Effect of eritoran, an antagonist of MD2-TLR4, on mortality in patients with severe sepsis: The ACCESS randomized trial

Steven M. Opal, Pierre Francois Laterre, Bruno Francois, Steven P. LaRosa, Derek C. Angus, Jean Paul Mira, Xavier Wittebole, Thierry Dugernier, Dominique Perrotin, Mark Tidswell, Luis Jauregui, Kenneth Krell, Jan Pachl, Takeshi Takahashi Claus Peckelsen, Edward Cordasco, Chia Sheng Chang, Sandra Oeyen, Naoki Aikawa, Tatsuya Maruyama, Roland ScheinAndre C Kalil, Marc Van Nuffelen, Melvyn Lynn, Daniel P. Rossignol, Jogadish Gogate, Mary B. Roberts, Janice L. Wheeler, Jean Louis Vincent

Research output: Contribution to journalArticle

399 Citations (Scopus)

Abstract

Importance: Eritoran is a synthetic lipid A antagonist that blocks lipopolysaccharide (LPS) from binding at the cell surface MD2-TLR4 receptor. LPS is a major component of the outer membrane of gram-negative bacteria and is a potent activator of the acute inflammatory response. Objective: To determine if eritoran, a TLR4 antagonist, would significantly reduce sepsis-induced mortality. Design, Setting, and Participants: We performed a randomized, double-blind, placebo-controlled, multinational phase 3 trial in 197 intensive care units. Patients were enrolled from June 2006 to September 2010 and final follow-up was completed in September 2011. Interventions: Patients with severe sepsis (n=1961) were randomized and treated within 12 hours of onset of first organ dysfunction in a 2:1 ratio with a 6-day course of either eritoran tetrasodium (105 mg total) or placebo, with n=1304 and n=657 patients, respectively. Main Outcome Measures: The primary end point was 28-day all-cause mortality. The secondary end points were all-cause mortality at 3, 6, and 12 months after beginning treatment. Results: Baseline characteristics of the 2 study groups were similar. In the modified intent-to-treat analysis (randomized patients who received at least 1 dose) there was no significant difference in the primary end point of 28-day all-cause mortality with 28.1% (366/1304) in the eritoran group vs 26.9% (177/657) in the placebo group (P=.59; hazard ratio, 1.05; 95% CI, 0.88-1.26; difference in mortality rate, -1.1; 95% CI, -5.3 to 3.1) or in the key secondary end point of 1-year all-cause mortality with 44.1% (290/657) in the eritoran group vs 43.3% (565/1304) in the placebo group, Kaplan-Meier analysis of time to death by 1 year, P=.79 (hazard ratio, 0.98; 0.85-1.13). No significant differences were observed in any of the prespecified subgroups. Adverse events, including secondary infection rates, did not differ between study groups. Conclusions and Relevance: Among patients with severe sepsis, the use of eritoran, compared with placebo, did not result in reduced 28-day mortality. Trial Registration: clinicaltrials.gov Identifier: NCT00334828

Original languageEnglish (US)
Pages (from-to)1154-1162
Number of pages9
JournalJAMA - Journal of the American Medical Association
Volume309
Issue number11
DOIs
StatePublished - Mar 20 2013

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Sepsis
Mortality
Placebos
Lipopolysaccharides
Lipid A
Toll-Like Receptor 4
Kaplan-Meier Estimate
eritoran
Gram-Negative Bacteria
Coinfection
Intensive Care Units
Outcome Assessment (Health Care)
Membranes

ASJC Scopus subject areas

  • Medicine(all)

Cite this

Effect of eritoran, an antagonist of MD2-TLR4, on mortality in patients with severe sepsis : The ACCESS randomized trial. / Opal, Steven M.; Laterre, Pierre Francois; Francois, Bruno; LaRosa, Steven P.; Angus, Derek C.; Mira, Jean Paul; Wittebole, Xavier; Dugernier, Thierry; Perrotin, Dominique; Tidswell, Mark; Jauregui, Luis; Krell, Kenneth; Pachl, Jan; Peckelsen, Takeshi Takahashi Claus; Cordasco, Edward; Chang, Chia Sheng; Oeyen, Sandra; Aikawa, Naoki; Maruyama, Tatsuya; Schein, Roland; Kalil, Andre C; Van Nuffelen, Marc; Lynn, Melvyn; Rossignol, Daniel P.; Gogate, Jogadish; Roberts, Mary B.; Wheeler, Janice L.; Vincent, Jean Louis.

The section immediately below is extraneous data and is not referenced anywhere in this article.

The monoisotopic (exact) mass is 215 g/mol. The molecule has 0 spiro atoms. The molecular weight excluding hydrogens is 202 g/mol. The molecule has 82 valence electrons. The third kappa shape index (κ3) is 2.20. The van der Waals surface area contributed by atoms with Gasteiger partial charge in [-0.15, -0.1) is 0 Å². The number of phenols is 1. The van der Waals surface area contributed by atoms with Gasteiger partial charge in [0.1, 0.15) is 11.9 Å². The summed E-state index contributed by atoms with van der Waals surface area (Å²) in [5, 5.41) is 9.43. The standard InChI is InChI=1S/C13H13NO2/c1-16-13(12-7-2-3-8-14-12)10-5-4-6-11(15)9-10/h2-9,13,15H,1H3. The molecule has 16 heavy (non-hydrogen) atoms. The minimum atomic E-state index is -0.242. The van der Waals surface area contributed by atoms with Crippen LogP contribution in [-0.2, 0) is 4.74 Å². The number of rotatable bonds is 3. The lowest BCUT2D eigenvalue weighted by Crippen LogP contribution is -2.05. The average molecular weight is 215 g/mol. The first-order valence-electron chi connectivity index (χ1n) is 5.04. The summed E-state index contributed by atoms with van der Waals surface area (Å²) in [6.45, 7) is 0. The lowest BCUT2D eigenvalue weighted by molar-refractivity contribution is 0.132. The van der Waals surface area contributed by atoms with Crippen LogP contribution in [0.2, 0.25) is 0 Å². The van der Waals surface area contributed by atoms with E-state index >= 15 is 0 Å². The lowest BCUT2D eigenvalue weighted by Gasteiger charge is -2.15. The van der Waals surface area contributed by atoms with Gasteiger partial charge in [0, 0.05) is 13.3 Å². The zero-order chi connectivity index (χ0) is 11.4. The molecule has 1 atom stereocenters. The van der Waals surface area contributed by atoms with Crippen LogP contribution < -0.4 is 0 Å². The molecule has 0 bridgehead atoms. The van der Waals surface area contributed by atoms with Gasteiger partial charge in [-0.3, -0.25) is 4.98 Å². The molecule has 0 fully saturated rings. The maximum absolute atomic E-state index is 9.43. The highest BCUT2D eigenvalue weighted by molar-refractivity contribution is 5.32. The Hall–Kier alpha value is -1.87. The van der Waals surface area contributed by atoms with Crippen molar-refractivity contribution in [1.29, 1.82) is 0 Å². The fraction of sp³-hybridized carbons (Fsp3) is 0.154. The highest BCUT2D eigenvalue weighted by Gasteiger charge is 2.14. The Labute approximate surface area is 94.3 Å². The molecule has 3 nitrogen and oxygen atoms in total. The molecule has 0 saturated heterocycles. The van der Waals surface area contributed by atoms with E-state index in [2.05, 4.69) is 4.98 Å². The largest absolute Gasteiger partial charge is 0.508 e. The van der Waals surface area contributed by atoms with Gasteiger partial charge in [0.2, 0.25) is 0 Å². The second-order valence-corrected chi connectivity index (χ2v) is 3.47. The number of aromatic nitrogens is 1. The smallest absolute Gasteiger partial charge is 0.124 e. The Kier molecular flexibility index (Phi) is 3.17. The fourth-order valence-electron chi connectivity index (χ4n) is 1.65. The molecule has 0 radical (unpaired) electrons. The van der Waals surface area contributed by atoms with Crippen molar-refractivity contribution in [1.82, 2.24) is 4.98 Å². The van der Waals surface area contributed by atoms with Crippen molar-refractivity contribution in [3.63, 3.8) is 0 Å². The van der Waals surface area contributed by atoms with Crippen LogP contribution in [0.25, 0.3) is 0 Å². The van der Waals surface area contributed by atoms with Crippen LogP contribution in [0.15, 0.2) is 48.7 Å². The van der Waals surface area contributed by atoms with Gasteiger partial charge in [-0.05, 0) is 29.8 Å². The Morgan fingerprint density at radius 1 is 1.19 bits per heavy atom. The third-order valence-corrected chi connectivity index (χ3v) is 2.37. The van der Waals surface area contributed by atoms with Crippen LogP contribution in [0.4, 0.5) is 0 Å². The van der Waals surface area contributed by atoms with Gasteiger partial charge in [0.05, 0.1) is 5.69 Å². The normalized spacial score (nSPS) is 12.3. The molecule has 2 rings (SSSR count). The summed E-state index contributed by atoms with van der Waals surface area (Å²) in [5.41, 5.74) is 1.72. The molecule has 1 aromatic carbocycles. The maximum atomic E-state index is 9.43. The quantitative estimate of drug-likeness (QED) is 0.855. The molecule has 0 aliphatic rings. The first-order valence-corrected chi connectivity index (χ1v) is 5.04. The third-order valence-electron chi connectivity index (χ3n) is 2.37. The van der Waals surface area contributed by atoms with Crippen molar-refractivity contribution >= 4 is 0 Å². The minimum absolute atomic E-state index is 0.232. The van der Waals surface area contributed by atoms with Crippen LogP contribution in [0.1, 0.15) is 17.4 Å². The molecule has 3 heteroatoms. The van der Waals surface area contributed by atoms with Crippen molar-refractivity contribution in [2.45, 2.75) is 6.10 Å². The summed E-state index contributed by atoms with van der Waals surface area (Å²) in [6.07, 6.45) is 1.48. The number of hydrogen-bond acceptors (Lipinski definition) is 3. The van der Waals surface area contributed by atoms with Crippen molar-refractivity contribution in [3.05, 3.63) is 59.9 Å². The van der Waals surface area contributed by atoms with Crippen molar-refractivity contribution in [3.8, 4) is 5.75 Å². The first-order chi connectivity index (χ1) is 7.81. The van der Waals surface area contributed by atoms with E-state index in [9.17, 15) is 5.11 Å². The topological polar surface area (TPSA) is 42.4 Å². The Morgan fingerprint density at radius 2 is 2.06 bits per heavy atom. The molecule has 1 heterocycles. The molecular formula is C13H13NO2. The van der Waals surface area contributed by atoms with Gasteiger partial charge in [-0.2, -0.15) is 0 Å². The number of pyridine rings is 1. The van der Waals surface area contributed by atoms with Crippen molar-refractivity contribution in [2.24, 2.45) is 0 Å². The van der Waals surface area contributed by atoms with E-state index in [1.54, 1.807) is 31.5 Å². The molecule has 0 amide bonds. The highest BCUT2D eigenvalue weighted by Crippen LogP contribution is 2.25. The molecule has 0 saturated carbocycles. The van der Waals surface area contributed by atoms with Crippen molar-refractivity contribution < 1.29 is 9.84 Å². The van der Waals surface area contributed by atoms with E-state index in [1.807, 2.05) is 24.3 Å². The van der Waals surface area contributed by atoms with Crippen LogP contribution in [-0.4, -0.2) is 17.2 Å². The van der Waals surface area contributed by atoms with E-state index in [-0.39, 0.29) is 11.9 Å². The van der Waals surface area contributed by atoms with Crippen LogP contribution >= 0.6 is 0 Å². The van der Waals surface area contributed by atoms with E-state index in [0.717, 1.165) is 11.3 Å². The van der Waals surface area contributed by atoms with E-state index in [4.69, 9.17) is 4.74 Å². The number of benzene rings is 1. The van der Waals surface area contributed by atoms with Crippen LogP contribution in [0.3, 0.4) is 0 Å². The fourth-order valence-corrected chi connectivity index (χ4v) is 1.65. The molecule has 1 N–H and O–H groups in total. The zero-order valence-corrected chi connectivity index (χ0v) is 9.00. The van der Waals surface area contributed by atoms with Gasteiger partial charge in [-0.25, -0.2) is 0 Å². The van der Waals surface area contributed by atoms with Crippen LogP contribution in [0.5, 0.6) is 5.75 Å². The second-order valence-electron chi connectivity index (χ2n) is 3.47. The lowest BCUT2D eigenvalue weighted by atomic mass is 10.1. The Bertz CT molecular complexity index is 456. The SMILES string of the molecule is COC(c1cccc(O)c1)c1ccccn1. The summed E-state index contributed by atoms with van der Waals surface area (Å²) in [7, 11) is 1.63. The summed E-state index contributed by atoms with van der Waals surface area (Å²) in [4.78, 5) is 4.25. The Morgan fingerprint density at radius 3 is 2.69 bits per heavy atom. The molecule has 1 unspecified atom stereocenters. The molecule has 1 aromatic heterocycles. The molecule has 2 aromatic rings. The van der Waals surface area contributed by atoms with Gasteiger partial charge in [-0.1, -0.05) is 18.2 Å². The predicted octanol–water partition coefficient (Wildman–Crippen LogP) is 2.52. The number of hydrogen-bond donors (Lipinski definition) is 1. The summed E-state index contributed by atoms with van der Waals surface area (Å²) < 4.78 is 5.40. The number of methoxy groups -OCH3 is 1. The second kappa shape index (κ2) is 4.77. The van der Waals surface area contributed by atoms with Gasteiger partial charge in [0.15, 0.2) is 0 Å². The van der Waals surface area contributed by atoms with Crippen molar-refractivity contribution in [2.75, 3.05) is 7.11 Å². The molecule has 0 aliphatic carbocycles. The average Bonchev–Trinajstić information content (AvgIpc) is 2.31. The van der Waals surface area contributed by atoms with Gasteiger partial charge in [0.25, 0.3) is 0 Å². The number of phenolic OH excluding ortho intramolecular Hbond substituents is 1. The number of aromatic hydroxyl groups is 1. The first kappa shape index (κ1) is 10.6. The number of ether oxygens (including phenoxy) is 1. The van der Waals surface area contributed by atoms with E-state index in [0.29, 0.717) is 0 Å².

In: JAMA - Journal of the American Medical Association, Vol. 309, No. 11, 20.03.2013, p. 1154-1162.

Research output: Contribution to journalArticle

Opal, SM, Laterre, PF, Francois, B, LaRosa, SP, Angus, DC, Mira, JP, Wittebole, X, Dugernier, T, Perrotin, D, Tidswell, M, Jauregui, L, Krell, K, Pachl, J, Peckelsen, TTC, Cordasco, E, Chang, CS, Oeyen, S, Aikawa, N, Maruyama, T, Schein, R, Kalil, AC, Van Nuffelen, M, Lynn, M, Rossignol, DP, Gogate, J, Roberts, MB, Wheeler, JL & Vincent, JL 2013, 'Effect of eritoran, an antagonist of MD2-TLR4, on mortality in patients with severe sepsis: The ACCESS randomized trial', JAMA - Journal of the American Medical Association, vol. 309, no. 11, pp. 1154-1162. https://doi.org/10.1001/jama.2013.2194
Opal, Steven M. ; Laterre, Pierre Francois ; Francois, Bruno ; LaRosa, Steven P. ; Angus, Derek C. ; Mira, Jean Paul ; Wittebole, Xavier ; Dugernier, Thierry ; Perrotin, Dominique ; Tidswell, Mark ; Jauregui, Luis ; Krell, Kenneth ; Pachl, Jan ; Peckelsen, Takeshi Takahashi Claus ; Cordasco, Edward ; Chang, Chia Sheng ; Oeyen, Sandra ; Aikawa, Naoki ; Maruyama, Tatsuya ; Schein, Roland ; Kalil, Andre C ; Van Nuffelen, Marc ; Lynn, Melvyn ; Rossignol, Daniel P. ; Gogate, Jogadish ; Roberts, Mary B. ; Wheeler, Janice L. ; Vincent, Jean Louis. / Effect of eritoran, an antagonist of MD2-TLR4, on mortality in patients with severe sepsis : The ACCESS randomized trial. In: JAMA - Journal of the American Medical Association. 2013 ; Vol. 309, No. 11. pp. 1154-1162.
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abstract = "Importance: Eritoran is a synthetic lipid A antagonist that blocks lipopolysaccharide (LPS) from binding at the cell surface MD2-TLR4 receptor. LPS is a major component of the outer membrane of gram-negative bacteria and is a potent activator of the acute inflammatory response. Objective: To determine if eritoran, a TLR4 antagonist, would significantly reduce sepsis-induced mortality. Design, Setting, and Participants: We performed a randomized, double-blind, placebo-controlled, multinational phase 3 trial in 197 intensive care units. Patients were enrolled from June 2006 to September 2010 and final follow-up was completed in September 2011. Interventions: Patients with severe sepsis (n=1961) were randomized and treated within 12 hours of onset of first organ dysfunction in a 2:1 ratio with a 6-day course of either eritoran tetrasodium (105 mg total) or placebo, with n=1304 and n=657 patients, respectively. Main Outcome Measures: The primary end point was 28-day all-cause mortality. The secondary end points were all-cause mortality at 3, 6, and 12 months after beginning treatment. Results: Baseline characteristics of the 2 study groups were similar. In the modified intent-to-treat analysis (randomized patients who received at least 1 dose) there was no significant difference in the primary end point of 28-day all-cause mortality with 28.1{\%} (366/1304) in the eritoran group vs 26.9{\%} (177/657) in the placebo group (P=.59; hazard ratio, 1.05; 95{\%} CI, 0.88-1.26; difference in mortality rate, -1.1; 95{\%} CI, -5.3 to 3.1) or in the key secondary end point of 1-year all-cause mortality with 44.1{\%} (290/657) in the eritoran group vs 43.3{\%} (565/1304) in the placebo group, Kaplan-Meier analysis of time to death by 1 year, P=.79 (hazard ratio, 0.98; 0.85-1.13). No significant differences were observed in any of the prespecified subgroups. Adverse events, including secondary infection rates, did not differ between study groups. Conclusions and Relevance: Among patients with severe sepsis, the use of eritoran, compared with placebo, did not result in reduced 28-day mortality. Trial Registration: clinicaltrials.gov Identifier: NCT00334828",